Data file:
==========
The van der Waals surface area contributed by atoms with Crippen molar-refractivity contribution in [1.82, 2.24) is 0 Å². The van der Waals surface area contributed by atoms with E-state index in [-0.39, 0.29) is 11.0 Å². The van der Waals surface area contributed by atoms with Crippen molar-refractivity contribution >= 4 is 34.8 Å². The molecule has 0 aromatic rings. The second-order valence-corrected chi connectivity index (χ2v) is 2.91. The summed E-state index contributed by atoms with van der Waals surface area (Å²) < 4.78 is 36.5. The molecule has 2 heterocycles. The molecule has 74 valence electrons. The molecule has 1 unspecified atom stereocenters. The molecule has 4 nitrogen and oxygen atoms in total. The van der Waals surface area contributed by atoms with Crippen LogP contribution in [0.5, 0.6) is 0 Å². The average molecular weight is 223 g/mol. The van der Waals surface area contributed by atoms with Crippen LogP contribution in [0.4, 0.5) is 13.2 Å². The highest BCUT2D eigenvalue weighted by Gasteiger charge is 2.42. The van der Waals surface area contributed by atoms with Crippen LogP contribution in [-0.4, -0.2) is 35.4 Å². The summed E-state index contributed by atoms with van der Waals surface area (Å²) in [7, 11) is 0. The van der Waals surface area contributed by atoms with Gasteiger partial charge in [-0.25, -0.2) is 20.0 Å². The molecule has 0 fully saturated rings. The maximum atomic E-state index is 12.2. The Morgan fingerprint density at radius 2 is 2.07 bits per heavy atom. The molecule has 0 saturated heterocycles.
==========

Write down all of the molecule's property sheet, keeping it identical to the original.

The van der Waals surface area contributed by atoms with Crippen molar-refractivity contribution in [1.82, 2.24) is 0 Å². The van der Waals surface area contributed by atoms with E-state index in [-0.39, 0.29) is 11.0 Å². The van der Waals surface area contributed by atoms with Crippen molar-refractivity contribution >= 4 is 34.8 Å². The molecule has 0 aromatic rings. The second-order valence-corrected chi connectivity index (χ2v) is 2.91. The summed E-state index contributed by atoms with van der Waals surface area (Å²) < 4.78 is 36.5. The molecule has 2 heterocycles. The molecule has 74 valence electrons. The molecule has 1 unspecified atom stereocenters. The molecule has 4 nitrogen and oxygen atoms in total. The van der Waals surface area contributed by atoms with Crippen LogP contribution in [0.5, 0.6) is 0 Å². The average molecular weight is 223 g/mol. The van der Waals surface area contributed by atoms with Crippen LogP contribution in [0.4, 0.5) is 13.2 Å². The highest BCUT2D eigenvalue weighted by Gasteiger charge is 2.42. The van der Waals surface area contributed by atoms with Crippen LogP contribution in [-0.4, -0.2) is 35.4 Å². The summed E-state index contributed by atoms with van der Waals surface area (Å²) in [7, 11) is 0. The van der Waals surface area contributed by atoms with Gasteiger partial charge in [-0.25, -0.2) is 20.0 Å². The molecule has 0 fully saturated rings. The maximum atomic E-state index is 12.2. The Morgan fingerprint density at radius 2 is 2.07 bits per heavy atom. The molecule has 0 saturated heterocycles.